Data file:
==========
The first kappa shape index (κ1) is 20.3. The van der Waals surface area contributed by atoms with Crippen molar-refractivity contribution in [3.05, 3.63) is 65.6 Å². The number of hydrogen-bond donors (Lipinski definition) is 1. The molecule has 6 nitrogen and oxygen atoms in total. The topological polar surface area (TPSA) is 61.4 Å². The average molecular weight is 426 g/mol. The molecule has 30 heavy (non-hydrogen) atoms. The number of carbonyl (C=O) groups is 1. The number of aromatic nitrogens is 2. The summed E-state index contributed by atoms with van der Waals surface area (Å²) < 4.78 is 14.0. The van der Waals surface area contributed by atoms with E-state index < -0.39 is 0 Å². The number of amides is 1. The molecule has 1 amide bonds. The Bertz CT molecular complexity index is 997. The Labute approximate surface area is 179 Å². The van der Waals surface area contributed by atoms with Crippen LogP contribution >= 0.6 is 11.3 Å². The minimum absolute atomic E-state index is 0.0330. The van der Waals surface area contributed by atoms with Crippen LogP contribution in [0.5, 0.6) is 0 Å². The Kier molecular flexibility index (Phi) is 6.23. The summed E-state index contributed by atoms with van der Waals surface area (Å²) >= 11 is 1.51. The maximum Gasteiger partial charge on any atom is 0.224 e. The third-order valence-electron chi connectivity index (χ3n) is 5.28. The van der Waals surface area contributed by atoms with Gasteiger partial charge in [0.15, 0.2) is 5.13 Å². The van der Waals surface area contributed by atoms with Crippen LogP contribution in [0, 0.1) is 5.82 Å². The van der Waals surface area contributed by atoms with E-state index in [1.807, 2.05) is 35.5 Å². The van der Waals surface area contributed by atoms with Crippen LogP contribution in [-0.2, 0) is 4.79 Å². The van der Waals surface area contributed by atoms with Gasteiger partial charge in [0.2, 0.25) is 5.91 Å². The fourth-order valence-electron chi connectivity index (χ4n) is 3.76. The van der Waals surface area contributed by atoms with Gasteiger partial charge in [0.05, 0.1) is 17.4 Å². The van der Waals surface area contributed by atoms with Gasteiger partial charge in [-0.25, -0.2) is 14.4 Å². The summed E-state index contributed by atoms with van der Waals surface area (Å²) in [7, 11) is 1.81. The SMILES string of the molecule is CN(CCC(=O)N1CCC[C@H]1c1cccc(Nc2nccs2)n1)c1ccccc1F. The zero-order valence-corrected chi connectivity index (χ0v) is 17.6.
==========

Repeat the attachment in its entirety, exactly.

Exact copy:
The first kappa shape index (κ1) is 20.3. The van der Waals surface area contributed by atoms with Crippen molar-refractivity contribution in [3.05, 3.63) is 65.6 Å². The number of hydrogen-bond donors (Lipinski definition) is 1. The molecule has 6 nitrogen and oxygen atoms in total. The topological polar surface area (TPSA) is 61.4 Å². The average molecular weight is 426 g/mol. The molecule has 30 heavy (non-hydrogen) atoms. The number of carbonyl (C=O) groups is 1. The number of aromatic nitrogens is 2. The summed E-state index contributed by atoms with van der Waals surface area (Å²) < 4.78 is 14.0. The van der Waals surface area contributed by atoms with E-state index < -0.39 is 0 Å². The number of amides is 1. The molecule has 1 amide bonds. The Bertz CT molecular complexity index is 997. The Labute approximate surface area is 179 Å². The van der Waals surface area contributed by atoms with Crippen LogP contribution >= 0.6 is 11.3 Å². The minimum absolute atomic E-state index is 0.0330. The van der Waals surface area contributed by atoms with Crippen LogP contribution in [0.5, 0.6) is 0 Å². The Kier molecular flexibility index (Phi) is 6.23. The summed E-state index contributed by atoms with van der Waals surface area (Å²) >= 11 is 1.51. The maximum Gasteiger partial charge on any atom is 0.224 e. The third-order valence-electron chi connectivity index (χ3n) is 5.28. The van der Waals surface area contributed by atoms with Gasteiger partial charge in [0.15, 0.2) is 5.13 Å². The van der Waals surface area contributed by atoms with Crippen LogP contribution in [0, 0.1) is 5.82 Å². The van der Waals surface area contributed by atoms with E-state index in [1.807, 2.05) is 35.5 Å². The van der Waals surface area contributed by atoms with Crippen LogP contribution in [-0.2, 0) is 4.79 Å². The van der Waals surface area contributed by atoms with Gasteiger partial charge in [0.2, 0.25) is 5.91 Å². The fourth-order valence-electron chi connectivity index (χ4n) is 3.76. The van der Waals surface area contributed by atoms with Gasteiger partial charge in [0.05, 0.1) is 17.4 Å². The van der Waals surface area contributed by atoms with Gasteiger partial charge in [-0.25, -0.2) is 14.4 Å². The summed E-state index contributed by atoms with van der Waals surface area (Å²) in [7, 11) is 1.81. The SMILES string of the molecule is CN(CCC(=O)N1CCC[C@H]1c1cccc(Nc2nccs2)n1)c1ccccc1F. The zero-order valence-corrected chi connectivity index (χ0v) is 17.6.